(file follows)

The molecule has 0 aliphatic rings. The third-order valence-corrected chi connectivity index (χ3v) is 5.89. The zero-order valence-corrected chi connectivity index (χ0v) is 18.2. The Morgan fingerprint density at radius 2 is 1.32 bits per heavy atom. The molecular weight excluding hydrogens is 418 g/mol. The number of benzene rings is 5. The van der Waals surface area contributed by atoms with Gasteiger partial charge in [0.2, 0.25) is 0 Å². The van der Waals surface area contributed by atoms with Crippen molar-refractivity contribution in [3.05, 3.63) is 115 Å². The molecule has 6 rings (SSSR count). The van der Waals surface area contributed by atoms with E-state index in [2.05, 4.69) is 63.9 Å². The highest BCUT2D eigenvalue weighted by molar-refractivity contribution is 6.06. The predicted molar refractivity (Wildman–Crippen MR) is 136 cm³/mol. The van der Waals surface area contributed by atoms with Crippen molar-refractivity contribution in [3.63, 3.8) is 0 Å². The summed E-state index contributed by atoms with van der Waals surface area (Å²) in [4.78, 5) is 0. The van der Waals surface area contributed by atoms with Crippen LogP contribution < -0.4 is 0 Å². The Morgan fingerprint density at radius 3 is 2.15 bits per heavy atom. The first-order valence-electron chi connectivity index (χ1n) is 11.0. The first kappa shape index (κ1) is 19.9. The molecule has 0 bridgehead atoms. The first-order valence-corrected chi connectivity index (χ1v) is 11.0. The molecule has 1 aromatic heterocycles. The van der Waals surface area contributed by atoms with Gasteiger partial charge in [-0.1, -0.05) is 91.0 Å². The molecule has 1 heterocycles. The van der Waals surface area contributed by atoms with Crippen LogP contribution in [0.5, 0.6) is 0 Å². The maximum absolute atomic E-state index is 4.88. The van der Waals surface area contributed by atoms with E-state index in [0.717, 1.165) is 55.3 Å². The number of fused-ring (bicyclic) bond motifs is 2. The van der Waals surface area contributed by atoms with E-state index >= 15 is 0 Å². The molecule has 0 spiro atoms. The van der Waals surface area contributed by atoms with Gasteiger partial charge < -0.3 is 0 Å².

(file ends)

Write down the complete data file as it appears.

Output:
The molecule has 0 aliphatic rings. The third-order valence-corrected chi connectivity index (χ3v) is 5.89. The zero-order valence-corrected chi connectivity index (χ0v) is 18.2. The Morgan fingerprint density at radius 2 is 1.32 bits per heavy atom. The molecular weight excluding hydrogens is 418 g/mol. The number of benzene rings is 5. The van der Waals surface area contributed by atoms with Gasteiger partial charge in [0.2, 0.25) is 0 Å². The van der Waals surface area contributed by atoms with Crippen molar-refractivity contribution in [3.05, 3.63) is 115 Å². The molecule has 6 rings (SSSR count). The van der Waals surface area contributed by atoms with E-state index in [2.05, 4.69) is 63.9 Å². The highest BCUT2D eigenvalue weighted by molar-refractivity contribution is 6.06. The predicted molar refractivity (Wildman–Crippen MR) is 136 cm³/mol. The van der Waals surface area contributed by atoms with Crippen molar-refractivity contribution in [3.63, 3.8) is 0 Å². The summed E-state index contributed by atoms with van der Waals surface area (Å²) in [4.78, 5) is 0. The van der Waals surface area contributed by atoms with Crippen LogP contribution < -0.4 is 0 Å². The Morgan fingerprint density at radius 3 is 2.15 bits per heavy atom. The first-order valence-electron chi connectivity index (χ1n) is 11.0. The first kappa shape index (κ1) is 19.9. The molecule has 0 bridgehead atoms. The first-order valence-corrected chi connectivity index (χ1v) is 11.0. The molecule has 1 aromatic heterocycles. The van der Waals surface area contributed by atoms with Gasteiger partial charge in [-0.1, -0.05) is 91.0 Å². The molecule has 1 heterocycles. The van der Waals surface area contributed by atoms with Crippen LogP contribution in [0.5, 0.6) is 0 Å². The maximum absolute atomic E-state index is 4.88. The van der Waals surface area contributed by atoms with E-state index in [0.717, 1.165) is 55.3 Å². The number of fused-ring (bicyclic) bond motifs is 2. The van der Waals surface area contributed by atoms with E-state index >= 15 is 0 Å². The molecule has 0 spiro atoms. The van der Waals surface area contributed by atoms with Gasteiger partial charge < -0.3 is 0 Å².